Neil himself was working on making some of his own history with the machine dubbed by wags as the panzerwagen. Racing historians among our readers may recall that DeAtley Motorsports won the 1983 SCCA Trans-Am championship in a pair of Camaros driven by David Hobbs and a young Willy T. Ribbs. What fewer will recall is that, for two arduous seasons before championship glory showered laurels and champagne and sweetmeats upon him, Neil ran a single-car Trans-Am effort using the R107 Mercedes SL as his steed, the number 45 on its doors and the late Loren St. Lawrence as his driver. It was an entirely independent effort, with no factory backing for what was then a not terribly high-visibility series.

    The ’1981 and ’1982 seasons were rough going for DeAtley Motorsports, and there wasn’t much glory in it. The team’s best start was second at Road America, though they only completed eight laps. Its best finish in 1981 was at Trois Rivieres, starting 15th and finishing in 8th, taking home a cool $1,000 in prize money. The ’1982 season was stronger, perhaps thanks in part to an influx of sponsorship cash (see sidebar), finishing half of the eight races under its own power: as high as 7th at Sears Point and a career-best 6th at Road America. If nothing else, the DeAtley Motorsports crew back at the Salem, Oregon, works had learned what it took to make an R107 perform at or near the front of a pack of much newer cars that were, in the main, lighter and better suited for on-track derring-do.

    But there was another issue at play. Neil owned Columbia Motors of Kennewick, Washington, in the early 1980s, one of the Pacific Northwest’s larger Mercedes dealers. He had a vested interest in moving metal; anything that prevented him from doing that was a concern. The 380 SL’s sitting in his showroom did not reflect even a whiff of his race team’s efforts. While hot five-liter versions of the SL stayed home in Europe (and occasionally strayed stateside, thanks to gray-market importation loopholes), the light-duty 380 SL became the unofficial cars of Ladies Who Lunch in America’s swankier metropolitan power centers.

    Also, by the mid-’80s, the R 107’s early ’70s style looked positively fossilized. Today, we can natter on about the SL’s style, throwing terms like classic and enduring, but they’re just euphemisms. The R 107’s shape had not significantly changed, beyond bumpers, since its early ’70s introduction; aerodynamic efficiency was an ’80s buzzword, and the SL was designed in an era when such things were not taken into consideration. Many wondered why Mercedes was taking so damned long to update its hearty perennial, the SL. Neil DeAtley was one of those people.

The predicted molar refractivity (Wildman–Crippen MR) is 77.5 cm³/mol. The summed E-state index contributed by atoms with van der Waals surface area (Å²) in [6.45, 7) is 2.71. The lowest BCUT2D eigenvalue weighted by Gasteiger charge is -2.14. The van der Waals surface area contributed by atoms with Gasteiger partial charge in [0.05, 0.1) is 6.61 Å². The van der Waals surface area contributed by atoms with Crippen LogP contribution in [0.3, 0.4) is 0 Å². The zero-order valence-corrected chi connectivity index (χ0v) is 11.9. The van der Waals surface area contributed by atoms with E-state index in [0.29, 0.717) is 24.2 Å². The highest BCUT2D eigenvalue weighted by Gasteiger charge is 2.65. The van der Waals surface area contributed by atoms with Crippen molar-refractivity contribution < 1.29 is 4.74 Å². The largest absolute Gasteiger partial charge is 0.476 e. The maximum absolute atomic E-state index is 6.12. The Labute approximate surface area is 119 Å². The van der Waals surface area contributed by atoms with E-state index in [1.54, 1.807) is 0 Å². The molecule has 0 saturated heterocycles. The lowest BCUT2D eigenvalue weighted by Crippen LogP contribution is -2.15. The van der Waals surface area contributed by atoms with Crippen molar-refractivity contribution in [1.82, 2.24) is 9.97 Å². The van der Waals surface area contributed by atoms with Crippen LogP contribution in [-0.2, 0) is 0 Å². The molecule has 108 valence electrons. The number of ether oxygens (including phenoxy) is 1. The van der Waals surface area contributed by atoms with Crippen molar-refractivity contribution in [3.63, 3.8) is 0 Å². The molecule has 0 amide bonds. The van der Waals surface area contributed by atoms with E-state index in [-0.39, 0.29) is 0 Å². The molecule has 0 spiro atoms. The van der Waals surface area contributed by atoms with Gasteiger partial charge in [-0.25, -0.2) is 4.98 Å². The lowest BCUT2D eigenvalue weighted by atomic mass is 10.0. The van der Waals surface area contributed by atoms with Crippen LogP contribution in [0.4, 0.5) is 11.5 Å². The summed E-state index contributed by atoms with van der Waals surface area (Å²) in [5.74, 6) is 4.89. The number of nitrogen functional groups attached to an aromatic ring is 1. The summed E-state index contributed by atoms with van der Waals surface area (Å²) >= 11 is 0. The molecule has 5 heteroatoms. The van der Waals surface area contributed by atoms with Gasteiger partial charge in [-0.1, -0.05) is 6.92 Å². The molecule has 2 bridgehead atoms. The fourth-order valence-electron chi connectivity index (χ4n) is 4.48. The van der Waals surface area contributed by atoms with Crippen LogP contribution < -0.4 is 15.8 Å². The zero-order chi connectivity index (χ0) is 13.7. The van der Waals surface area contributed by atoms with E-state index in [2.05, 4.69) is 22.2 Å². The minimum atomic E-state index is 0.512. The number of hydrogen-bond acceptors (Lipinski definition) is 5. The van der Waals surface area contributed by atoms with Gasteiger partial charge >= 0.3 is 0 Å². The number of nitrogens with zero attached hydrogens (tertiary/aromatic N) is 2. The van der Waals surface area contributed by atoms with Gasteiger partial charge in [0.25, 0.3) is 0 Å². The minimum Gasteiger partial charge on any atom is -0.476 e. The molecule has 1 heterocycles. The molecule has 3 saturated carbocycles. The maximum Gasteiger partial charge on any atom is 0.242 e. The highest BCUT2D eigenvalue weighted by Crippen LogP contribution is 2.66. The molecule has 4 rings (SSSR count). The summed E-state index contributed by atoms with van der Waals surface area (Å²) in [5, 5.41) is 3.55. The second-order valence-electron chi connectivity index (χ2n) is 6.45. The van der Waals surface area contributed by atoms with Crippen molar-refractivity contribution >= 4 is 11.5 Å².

Unlike the contemplative many who stroked their chins and pooh-poohed the reality before them, Neil did something about it. That something is the machine you see here: the DMS 4.7. A fully functional prototype for a low-production SL meant to be sold through his dealership and beyond, the DMS 4.7 was a clean update, using Stuttgart parts; it made you wonder why Mercedes couldn’t execute its own facelift with such aplomb.

    Neil started with a 1975 450SL off his dealership lot. The blunt face of the R 107 was smoothed back to something far more in keeping with the style of early ’80s Mercedes. Out went the four round sealed-beam lamps and bumper jutting out nearly a foot in front of the body; in came a more aero-friendly vision, utilizing a contemporary Mercedes SEC grille and headlamp/turn signal units. The hood and front fenders were based on Mercedes originals, but had extensions that were seamlessly hand-formed in steel. New fiberglass front and rear bumper covers were carried down the side of the car visually with new rocker panels. Trim was largely either blackened or painted body color (grille and wheels aside), in keeping with the then-fashionable ’80s monochrome vibe. Slather it in hooker-lipstick red, and you can’t help but look.

    With looks like that, there had better be the guts to back it up, and luckily there were. The four-and-a-half liter iron-block V-8 was bored out to 4.7 liters, and was given the usual array of hot rodding tricks: a port-and-polish job on the factory aluminum cylinder heads, forged Arias pistons that (in combination with the worked heads) bumped compression to 10.5:1, a set of high-lift cams, and tubular headers. These items alone were said to nearly double the power of a stock 380SL — 297 horsepower. Away went the mandatory automatic transmission, and in came a slick-shifting Getrag five-speed. Noted racing photographer Pete Lyons saw 138 MPH behind the wheel, and (in his Car and Driver story) claimed there was more left when he had to back out of it. Put up against a contemporary 380 SL, with its terminal velocity of 115 MPH, the promise of 140 sounded pretty good.

    The suspension was sharpened up as well. Bilstein gas shocks and adjustable anti-roll bars front and rear joined with higher-rate coils (420 pounders in front, 320 pounders in back) to help lower the ride height three-quarters of an inch and to prevent acceleration squat, brake dive and rolling in the turns. The rear suspension arms were altered at their pickup points, so that camber change would be minimized. Brakes were fourwheel Lockheed discs: 13 inches in front, 11 inches in the rear, although production models would have used standard calipers and more aggressive brake pads. Sixteen-inch V-rated Goodyear Eagle tires (sized 225/245) were fitted to Centra wheels, seven inches in front and eight inches wide in back.